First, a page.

Mike Kimble says his painting technique comes from natural ability. But painting and visual art in general offers the recovering addict more than just a showcase for his talent.
"I'm really high-strung, so this calms me down," said Kimble, 45, who takes part in a weekly art group as a patient at the Adult Addictions Clinic of the Anne Arundel County Department of Health.
The dozen or so members of the 3-year-old art group meet Wednesday mornings for 90 minutes in a basement room at the clinic building, where they can express themselves visually and bond together.
With soft music in the background and a watercolor technique video playing silently in the corner, they work around a large table dotted with sponges, brushes, palettes, name placards and instruction books. The object is to promote socialization and self-esteem, said Roberta Brown, clinical supervisor and leader of the group.
"The art group is just an extension of helping them with other issues in their life," she said.
Brown, the group's originator, said participation is voluntary. Patients can join after they complete required educational counseling groups at the clinic.
Once admitted to the art group, the patients' work is entirely their own creative endeavor, from abstracts to landscapes, sculpture to photography.
"After an addiction, most of us feel like we have nothing to offer, and no creativity, but it makes you realize you can still do things," said Ginny Slabaugh, 33, another patient in the group. "And it builds your confidence."
The clinic admits people who have addictions to drugs such as heroin and pain medication, said James Dorsey, medical director at the clinic. Many have other addictions as well, such as to cocaine or alcohol.
Dorsey's role at the clinic is to prescribe methadone for patients. Methadone is a substitute narcotic used to treat heroin addiction.
Prescription treatment aside, the art class fulfills another need, Dorsey said.
"Methadone doesn't really treat the substance-abuse problem, but just prevents [the patients] from having withdrawal problems," he said. "Other activities treat the substance-abuse problem."
That's been the case for Kimble, who said he was "a mess" before he came to the clinic. "I just couldn't get myself together," he said.
Kimble, who has been attending for more than a year, said his favorite aspect of the group is the interaction with the rest of the class.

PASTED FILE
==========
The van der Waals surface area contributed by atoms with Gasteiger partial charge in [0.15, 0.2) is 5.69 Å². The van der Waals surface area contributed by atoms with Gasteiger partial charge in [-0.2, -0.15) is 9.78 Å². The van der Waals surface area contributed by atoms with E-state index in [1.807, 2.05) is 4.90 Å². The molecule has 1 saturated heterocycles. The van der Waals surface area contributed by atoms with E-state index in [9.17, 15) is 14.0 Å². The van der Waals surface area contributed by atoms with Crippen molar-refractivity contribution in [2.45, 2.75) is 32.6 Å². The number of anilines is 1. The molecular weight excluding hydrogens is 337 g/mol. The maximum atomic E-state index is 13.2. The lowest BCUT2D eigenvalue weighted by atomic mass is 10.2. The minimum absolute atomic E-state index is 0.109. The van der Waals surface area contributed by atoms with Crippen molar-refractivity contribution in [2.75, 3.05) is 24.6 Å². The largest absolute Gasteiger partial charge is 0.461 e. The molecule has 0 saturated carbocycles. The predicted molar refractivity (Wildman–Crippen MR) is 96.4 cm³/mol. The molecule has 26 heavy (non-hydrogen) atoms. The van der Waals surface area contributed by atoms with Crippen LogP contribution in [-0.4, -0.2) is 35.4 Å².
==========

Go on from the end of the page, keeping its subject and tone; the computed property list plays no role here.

"I enjoy it. I look forward to it," he said as he painted a tropical beach scene with a deep-purple sky.
In fact, the group members enjoy it so much that last year they got together and successfully lobbied the staff to lengthen the sessions from one hour to 90 minutes.
"We'd actually like to extend it even longer," said Kimble, who drives in from his Pasadena home. "I wouldn't mind if it was a couple days a week."
"It's kind of like hanging out with a bunch of friends," said Garry Seals, 32, who on a recent day was painting concentric circles in shades of blue. "I'd be comfortable discussing just about anything that's going on with me with the people here."
The art of learning
The patients' efforts are further rewarded with artwork displays. In a public show held one day last month, visitors could view the patients' creations, including tie-dye, hand-tinted photos, decoupage, homemade Christmas ornaments and cigar boxes with collages. The works are still on display in the clinic building.
After each new art project, Brown issues written questions for the patients to use in evaluating themselves and reflecting on their feelings about doing the artwork. They considered, for example, whether a finger-painting stint was more freeing or frustrating.
"The art group is just an extension of helping them with other issues in their life," Brown said. "We do see patients progress from coming to the art group."
Dorsey said he saw such progression in the attitude and sociability of the patients. "Sometimes when they've been in the art group, we start noticing things, like they start speaking," he said. "They tend to smile, whereas before they didn't."
While encouraging social interaction, the art group also offers mental relief, according to patients and staff.
"It's hard coming off an addiction," Slabaugh said. "You're not used to sitting down and keeping your mind occupied on one task." But the art group promotes that, she said.
And other patients said the class was one place where they didn't have to sit around and talk about themselves for a length of time.
"It brings my thoughts together so I can focus on something instead of being all over the place," Kimble said. "It's very therapeutic."